Angry or Recovering?

CoD Anger

The past few weeks we’ve been tackling codependency, especially the destructive impact it has on marriages. Today we conclude the series by comparing the codependent who chooses to ignore her negative patterns, with one who is living in recovery.

If you’ve been following this blog for a while, you may have experienced some eye-opening moments… maybe even a few cringe-worthy ones. You might not be ready to examine how co-dependency is eroding your most important relationships. You may just want to close your eyes and slip back into denial of the problem.  But don’t, because that’s a destructive path to walk.


Codependents are often angry or depressed because of the weight of unexpressed feelings bottled up inside.

Feelings of anger or resentment build, because codependents:codependent 2

  1. Fear confrontation and avoid necessary conversations
  2. Stockpile their unexpressed feelings or needs.
  3. Expect others to make them happy.
  4. Say “yes” to more things than one person can handle.
  5. Do not express their expectations of others.
  6. Try to control people and things, with little/no success.
  7. Don’t set boundaries which could prevent abuse or unwanted behavior.

With all these causes for anger, the codependent will (a) go into denial because they have difficulty identifying what they are really feeling, (b) minimize how they really feel, and/or (c) stockpile resentments and become passive-aggressive (sarcasm, blaming, nagging, silence, or irritability).

When codependents DO express anger it’s likely to be an explosion of pent-up energy or an attack, followed by regret. Not pretty. Never productive. A very bleak future.

but speaking the truth in love, we are to grow up in all aspects into Him who is the head, even Christ,

Ephesians 4:15

What’s a wife to do?

Once you recognize even a hint of codependency in your character, you cannot retreat into the bliss of denial again. Ultimately, codependency is hurting your relationship with God.

The good news is that there is an answer, and if you are courageous and follow the steps, you can be living a life that is joyous and free. You recognize that you’re not God and have stopped trying to step into His roles. That’s the first step – literally.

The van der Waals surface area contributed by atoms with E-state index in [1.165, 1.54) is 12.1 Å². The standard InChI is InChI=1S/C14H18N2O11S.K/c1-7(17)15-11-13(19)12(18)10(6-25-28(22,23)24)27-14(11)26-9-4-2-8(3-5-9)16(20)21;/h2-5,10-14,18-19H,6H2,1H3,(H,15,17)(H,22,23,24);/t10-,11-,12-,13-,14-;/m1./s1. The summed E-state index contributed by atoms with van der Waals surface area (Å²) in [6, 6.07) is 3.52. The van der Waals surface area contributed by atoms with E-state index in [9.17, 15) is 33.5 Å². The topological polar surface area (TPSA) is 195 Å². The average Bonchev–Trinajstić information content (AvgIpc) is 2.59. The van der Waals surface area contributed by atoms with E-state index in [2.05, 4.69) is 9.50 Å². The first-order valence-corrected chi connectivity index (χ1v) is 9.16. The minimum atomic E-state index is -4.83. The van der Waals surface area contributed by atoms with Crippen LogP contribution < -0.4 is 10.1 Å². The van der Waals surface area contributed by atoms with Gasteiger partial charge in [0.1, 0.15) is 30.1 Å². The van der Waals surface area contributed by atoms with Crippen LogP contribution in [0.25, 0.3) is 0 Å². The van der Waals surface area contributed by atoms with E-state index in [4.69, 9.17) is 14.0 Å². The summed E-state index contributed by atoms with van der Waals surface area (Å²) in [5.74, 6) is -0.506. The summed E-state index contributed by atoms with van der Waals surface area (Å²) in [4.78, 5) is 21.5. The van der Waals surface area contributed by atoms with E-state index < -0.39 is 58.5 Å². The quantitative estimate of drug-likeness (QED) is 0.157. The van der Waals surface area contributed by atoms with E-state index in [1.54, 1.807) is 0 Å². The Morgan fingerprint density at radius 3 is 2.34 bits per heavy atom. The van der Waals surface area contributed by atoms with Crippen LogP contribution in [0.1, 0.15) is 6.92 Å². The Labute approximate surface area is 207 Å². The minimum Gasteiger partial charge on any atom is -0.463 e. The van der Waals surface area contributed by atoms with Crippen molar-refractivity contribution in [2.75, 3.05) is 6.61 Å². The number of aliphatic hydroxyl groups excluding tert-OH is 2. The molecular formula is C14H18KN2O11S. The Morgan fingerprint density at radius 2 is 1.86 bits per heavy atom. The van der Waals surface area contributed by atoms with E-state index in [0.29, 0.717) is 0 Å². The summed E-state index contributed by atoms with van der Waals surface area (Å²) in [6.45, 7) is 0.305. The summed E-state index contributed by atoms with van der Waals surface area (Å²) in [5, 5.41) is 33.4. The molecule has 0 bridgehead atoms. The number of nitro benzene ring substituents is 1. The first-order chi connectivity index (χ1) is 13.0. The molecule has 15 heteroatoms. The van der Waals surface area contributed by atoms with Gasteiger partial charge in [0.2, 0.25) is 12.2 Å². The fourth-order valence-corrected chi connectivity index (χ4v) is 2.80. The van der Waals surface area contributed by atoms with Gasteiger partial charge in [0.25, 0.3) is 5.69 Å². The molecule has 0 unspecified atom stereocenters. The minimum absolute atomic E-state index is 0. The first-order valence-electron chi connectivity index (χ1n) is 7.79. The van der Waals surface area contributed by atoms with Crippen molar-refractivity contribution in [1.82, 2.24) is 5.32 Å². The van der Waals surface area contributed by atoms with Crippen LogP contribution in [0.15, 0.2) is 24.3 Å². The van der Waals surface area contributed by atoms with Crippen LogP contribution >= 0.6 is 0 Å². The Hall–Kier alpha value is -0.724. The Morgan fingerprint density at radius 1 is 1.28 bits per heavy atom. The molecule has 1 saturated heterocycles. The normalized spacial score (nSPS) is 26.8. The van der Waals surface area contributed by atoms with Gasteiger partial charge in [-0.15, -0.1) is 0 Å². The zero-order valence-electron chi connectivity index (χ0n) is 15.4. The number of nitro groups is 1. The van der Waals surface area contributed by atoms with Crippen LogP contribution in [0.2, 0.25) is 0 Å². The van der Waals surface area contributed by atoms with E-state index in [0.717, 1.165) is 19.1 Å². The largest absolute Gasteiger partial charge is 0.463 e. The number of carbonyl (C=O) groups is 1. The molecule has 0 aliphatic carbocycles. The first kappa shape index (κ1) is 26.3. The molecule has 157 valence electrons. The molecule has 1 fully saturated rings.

There are resources available to help you better understand and address your codependent patterns (we are a varied bunch!). I referred to several of my favorite books on the topic a couple of weeks ago, but my #1 recommendation for dealing with codependent areas is in fellowship with other Christians who are recovering from their own hurts, hang-ups and habits. Celebrate Recovery is a Christian 12-step program that relies on Jesus Christ as our higher power, and gives Him the glory for our recoveries. CR meetings are held in churches all over the world on different evenings of the week.  Every CR has a different flavor, so if you visit one that doesn’t quite fit your personality, try another.

I dare you!


Read Dare to Respect, the novel where a codependent wife faces her own codependency.


One thought on “Angry or Recovering?

  1. I have just discovered this blog but this post was very powerful! I know I have always been codependent. It started as a child with my mother and continued on in my life with my husband. I am trying to find ways to fix myself not them now. I look forward to reading more with this blog and learning from it as well! Thank you for this incredible post!


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